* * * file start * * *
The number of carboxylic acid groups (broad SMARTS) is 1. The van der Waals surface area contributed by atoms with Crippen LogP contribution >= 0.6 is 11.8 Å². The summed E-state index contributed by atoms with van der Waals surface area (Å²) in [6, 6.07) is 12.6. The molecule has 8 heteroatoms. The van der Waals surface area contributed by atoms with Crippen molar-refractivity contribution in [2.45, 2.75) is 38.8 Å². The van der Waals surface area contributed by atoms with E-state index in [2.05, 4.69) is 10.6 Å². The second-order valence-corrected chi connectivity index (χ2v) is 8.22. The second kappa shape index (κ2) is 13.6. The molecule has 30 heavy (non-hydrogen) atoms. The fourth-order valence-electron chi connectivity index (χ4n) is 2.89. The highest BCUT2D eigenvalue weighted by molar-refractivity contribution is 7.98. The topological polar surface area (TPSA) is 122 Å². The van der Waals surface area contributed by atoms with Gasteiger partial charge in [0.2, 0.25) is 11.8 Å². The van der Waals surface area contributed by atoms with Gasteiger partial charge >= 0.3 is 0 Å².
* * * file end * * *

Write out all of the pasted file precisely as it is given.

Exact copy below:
The number of carboxylic acid groups (broad SMARTS) is 1. The van der Waals surface area contributed by atoms with Crippen LogP contribution >= 0.6 is 11.8 Å². The summed E-state index contributed by atoms with van der Waals surface area (Å²) in [6, 6.07) is 12.6. The molecule has 8 heteroatoms. The van der Waals surface area contributed by atoms with Crippen molar-refractivity contribution in [2.45, 2.75) is 38.8 Å². The van der Waals surface area contributed by atoms with E-state index in [2.05, 4.69) is 10.6 Å². The second-order valence-corrected chi connectivity index (χ2v) is 8.22. The second kappa shape index (κ2) is 13.6. The molecule has 30 heavy (non-hydrogen) atoms. The fourth-order valence-electron chi connectivity index (χ4n) is 2.89. The highest BCUT2D eigenvalue weighted by molar-refractivity contribution is 7.98. The topological polar surface area (TPSA) is 122 Å². The van der Waals surface area contributed by atoms with Gasteiger partial charge in [0.2, 0.25) is 11.8 Å². The van der Waals surface area contributed by atoms with Gasteiger partial charge >= 0.3 is 0 Å².